Accommodating Parents Who Can’t Read

I can’t recall any of my undergraduate professors mentioning the potential lack of literacy among parents. This was one of those issues I had to discover and confront on my own. My experience working in human services prepared me for the possibility of parental illiteracy. Working in urban schools made it a reality.

Most of the parents I worked with were high school graduates who held some kind of blue collar or service industry jobs. A few had Bachelor’s degrees or were working towards one. Fewer than five (out of several hundred) held advanced degrees. Among those with high school diplomas or above, the vast majority could read and interpret what they read. While IEPs and ERs don’t make for riveting documents and too often rely on jargon, I could count on most parents to be able to get the gist of what the documents stated.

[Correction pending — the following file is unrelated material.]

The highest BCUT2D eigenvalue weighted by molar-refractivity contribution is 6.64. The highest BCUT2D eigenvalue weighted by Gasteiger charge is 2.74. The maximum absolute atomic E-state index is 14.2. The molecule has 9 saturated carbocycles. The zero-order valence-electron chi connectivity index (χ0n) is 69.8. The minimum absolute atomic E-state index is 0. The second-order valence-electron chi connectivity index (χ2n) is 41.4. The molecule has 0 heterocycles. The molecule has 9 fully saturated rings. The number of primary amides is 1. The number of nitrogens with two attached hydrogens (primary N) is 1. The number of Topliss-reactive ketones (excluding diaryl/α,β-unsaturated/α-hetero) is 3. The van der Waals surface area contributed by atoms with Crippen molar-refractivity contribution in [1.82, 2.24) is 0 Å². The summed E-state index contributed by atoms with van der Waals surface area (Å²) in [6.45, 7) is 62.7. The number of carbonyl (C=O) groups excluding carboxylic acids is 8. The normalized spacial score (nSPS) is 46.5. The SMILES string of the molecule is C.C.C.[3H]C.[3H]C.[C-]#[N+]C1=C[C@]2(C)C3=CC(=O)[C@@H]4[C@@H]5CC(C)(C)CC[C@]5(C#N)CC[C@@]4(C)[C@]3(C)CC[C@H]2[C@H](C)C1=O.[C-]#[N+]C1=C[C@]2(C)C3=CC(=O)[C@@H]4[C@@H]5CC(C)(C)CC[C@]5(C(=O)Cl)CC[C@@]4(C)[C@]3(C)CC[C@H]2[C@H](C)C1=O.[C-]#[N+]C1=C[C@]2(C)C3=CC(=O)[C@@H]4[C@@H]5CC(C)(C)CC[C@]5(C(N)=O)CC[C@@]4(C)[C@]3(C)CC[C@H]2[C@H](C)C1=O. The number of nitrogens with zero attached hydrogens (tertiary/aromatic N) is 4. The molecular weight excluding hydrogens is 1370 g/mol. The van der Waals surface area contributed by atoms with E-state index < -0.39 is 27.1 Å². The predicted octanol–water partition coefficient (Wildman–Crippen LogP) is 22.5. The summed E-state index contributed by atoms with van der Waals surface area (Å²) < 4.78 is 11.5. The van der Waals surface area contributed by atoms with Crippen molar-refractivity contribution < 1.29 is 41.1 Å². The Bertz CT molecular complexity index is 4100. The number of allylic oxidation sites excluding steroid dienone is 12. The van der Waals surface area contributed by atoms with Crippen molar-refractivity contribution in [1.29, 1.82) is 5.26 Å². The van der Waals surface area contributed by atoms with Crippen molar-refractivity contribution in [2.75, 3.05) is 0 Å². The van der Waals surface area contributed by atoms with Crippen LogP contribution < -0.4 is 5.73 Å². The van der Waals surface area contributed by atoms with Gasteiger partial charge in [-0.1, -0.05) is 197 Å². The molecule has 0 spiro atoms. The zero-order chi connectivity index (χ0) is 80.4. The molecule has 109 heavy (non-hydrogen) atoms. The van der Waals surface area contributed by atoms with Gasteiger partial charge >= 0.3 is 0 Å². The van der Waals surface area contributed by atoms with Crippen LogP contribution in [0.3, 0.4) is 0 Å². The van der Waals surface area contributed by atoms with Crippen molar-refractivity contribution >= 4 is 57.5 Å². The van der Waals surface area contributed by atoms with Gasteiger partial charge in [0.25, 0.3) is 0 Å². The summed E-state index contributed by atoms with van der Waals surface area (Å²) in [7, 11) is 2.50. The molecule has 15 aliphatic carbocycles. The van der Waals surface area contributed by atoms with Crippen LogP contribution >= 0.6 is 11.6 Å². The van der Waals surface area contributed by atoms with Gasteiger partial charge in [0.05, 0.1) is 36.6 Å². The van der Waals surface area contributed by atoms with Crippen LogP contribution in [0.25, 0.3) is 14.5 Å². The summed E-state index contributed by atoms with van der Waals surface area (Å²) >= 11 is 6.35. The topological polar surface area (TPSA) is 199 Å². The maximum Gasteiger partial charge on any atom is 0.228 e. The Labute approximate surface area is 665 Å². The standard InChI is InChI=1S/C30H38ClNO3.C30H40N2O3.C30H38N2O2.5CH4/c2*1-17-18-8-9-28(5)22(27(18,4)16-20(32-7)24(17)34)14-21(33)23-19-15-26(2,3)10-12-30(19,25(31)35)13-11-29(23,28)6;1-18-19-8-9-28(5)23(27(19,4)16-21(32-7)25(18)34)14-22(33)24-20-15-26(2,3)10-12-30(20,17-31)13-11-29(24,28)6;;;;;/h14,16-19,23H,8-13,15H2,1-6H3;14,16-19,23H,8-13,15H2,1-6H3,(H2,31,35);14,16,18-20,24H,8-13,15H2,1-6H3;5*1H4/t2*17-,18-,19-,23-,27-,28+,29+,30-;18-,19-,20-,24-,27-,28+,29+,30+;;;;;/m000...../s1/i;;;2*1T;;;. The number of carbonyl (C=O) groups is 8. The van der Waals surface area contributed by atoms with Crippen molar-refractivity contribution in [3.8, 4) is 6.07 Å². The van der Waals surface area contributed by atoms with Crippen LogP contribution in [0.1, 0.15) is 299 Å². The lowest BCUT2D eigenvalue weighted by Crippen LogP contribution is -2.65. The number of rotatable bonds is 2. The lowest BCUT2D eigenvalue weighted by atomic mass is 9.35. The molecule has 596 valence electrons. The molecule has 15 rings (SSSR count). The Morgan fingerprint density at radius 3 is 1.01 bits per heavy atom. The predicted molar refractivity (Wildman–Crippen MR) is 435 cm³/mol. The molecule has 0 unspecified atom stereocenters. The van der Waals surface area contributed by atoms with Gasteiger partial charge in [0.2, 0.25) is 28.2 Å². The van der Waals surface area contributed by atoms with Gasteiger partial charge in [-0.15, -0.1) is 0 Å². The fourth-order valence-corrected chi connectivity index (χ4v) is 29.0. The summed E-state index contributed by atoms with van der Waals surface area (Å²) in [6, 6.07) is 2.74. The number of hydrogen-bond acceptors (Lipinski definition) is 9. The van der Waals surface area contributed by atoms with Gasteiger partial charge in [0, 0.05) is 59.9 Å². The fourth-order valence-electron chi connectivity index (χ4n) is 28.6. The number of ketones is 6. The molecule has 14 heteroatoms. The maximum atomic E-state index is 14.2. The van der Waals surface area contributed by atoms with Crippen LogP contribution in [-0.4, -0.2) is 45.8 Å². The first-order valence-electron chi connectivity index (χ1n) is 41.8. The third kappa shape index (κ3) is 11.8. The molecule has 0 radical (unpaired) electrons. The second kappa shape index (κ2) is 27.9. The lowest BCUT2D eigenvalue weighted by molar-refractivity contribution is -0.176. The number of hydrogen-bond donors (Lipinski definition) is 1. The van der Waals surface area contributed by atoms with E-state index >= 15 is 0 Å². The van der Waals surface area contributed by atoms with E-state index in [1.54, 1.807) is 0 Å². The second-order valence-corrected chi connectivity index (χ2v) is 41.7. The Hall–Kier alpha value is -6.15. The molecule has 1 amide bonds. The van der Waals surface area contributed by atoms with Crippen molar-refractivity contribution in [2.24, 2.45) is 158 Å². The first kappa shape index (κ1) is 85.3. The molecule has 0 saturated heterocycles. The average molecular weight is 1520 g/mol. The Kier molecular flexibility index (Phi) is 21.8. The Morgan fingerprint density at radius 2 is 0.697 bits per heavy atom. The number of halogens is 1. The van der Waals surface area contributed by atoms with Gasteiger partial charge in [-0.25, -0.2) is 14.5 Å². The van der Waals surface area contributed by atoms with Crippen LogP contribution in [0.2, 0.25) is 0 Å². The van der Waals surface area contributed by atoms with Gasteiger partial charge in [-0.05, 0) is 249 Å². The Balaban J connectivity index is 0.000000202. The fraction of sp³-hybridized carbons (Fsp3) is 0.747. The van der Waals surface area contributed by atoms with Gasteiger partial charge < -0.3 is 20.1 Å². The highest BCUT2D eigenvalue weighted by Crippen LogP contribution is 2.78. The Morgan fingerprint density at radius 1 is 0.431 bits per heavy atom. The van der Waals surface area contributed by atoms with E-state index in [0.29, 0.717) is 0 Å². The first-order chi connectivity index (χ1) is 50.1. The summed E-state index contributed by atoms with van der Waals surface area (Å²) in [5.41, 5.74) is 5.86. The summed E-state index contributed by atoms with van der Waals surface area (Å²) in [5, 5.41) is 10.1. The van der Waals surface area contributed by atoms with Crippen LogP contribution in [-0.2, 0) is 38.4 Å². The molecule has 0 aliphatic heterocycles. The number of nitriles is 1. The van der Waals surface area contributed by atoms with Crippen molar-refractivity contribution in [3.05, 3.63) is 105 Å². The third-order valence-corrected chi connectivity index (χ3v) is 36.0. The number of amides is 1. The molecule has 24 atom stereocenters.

The minority was of more concern. Many parents were functionally illiterate. Please note: I’m not talking about being unable to read English due to language barriers. That could be addressed through translation and interpretation services (though I came to find nearly half of the non-English speaking parents I worked with weren’t able to read in their native languages). Instead, I’m talking about parents who lacked the skills to be able to read or write in any language. Across my career, I’d say a solid ten percent had no ability to read special education documents. Another ten percent had great difficulty doing so.